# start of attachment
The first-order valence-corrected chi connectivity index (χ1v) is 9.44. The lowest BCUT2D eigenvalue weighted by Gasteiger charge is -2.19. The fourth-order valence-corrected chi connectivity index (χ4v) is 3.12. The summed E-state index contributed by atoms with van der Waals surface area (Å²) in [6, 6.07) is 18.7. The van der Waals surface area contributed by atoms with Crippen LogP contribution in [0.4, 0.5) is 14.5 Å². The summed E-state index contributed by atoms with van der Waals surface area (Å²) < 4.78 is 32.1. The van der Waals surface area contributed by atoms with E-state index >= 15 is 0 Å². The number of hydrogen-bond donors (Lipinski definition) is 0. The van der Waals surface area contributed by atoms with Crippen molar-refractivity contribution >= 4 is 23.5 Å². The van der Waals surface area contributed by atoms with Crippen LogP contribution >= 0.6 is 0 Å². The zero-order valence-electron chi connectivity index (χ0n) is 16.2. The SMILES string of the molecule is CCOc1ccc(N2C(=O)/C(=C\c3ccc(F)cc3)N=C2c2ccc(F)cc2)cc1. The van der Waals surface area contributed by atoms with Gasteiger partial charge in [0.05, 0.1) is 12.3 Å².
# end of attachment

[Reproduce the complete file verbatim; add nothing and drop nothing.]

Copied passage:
The first-order valence-corrected chi connectivity index (χ1v) is 9.44. The lowest BCUT2D eigenvalue weighted by Gasteiger charge is -2.19. The fourth-order valence-corrected chi connectivity index (χ4v) is 3.12. The summed E-state index contributed by atoms with van der Waals surface area (Å²) in [6, 6.07) is 18.7. The van der Waals surface area contributed by atoms with Crippen LogP contribution in [0.4, 0.5) is 14.5 Å². The summed E-state index contributed by atoms with van der Waals surface area (Å²) < 4.78 is 32.1. The van der Waals surface area contributed by atoms with E-state index >= 15 is 0 Å². The number of hydrogen-bond donors (Lipinski definition) is 0. The van der Waals surface area contributed by atoms with Crippen molar-refractivity contribution >= 4 is 23.5 Å². The van der Waals surface area contributed by atoms with Crippen LogP contribution >= 0.6 is 0 Å². The zero-order valence-electron chi connectivity index (χ0n) is 16.2. The SMILES string of the molecule is CCOc1ccc(N2C(=O)/C(=C\c3ccc(F)cc3)N=C2c2ccc(F)cc2)cc1. The van der Waals surface area contributed by atoms with Gasteiger partial charge in [0.05, 0.1) is 12.3 Å².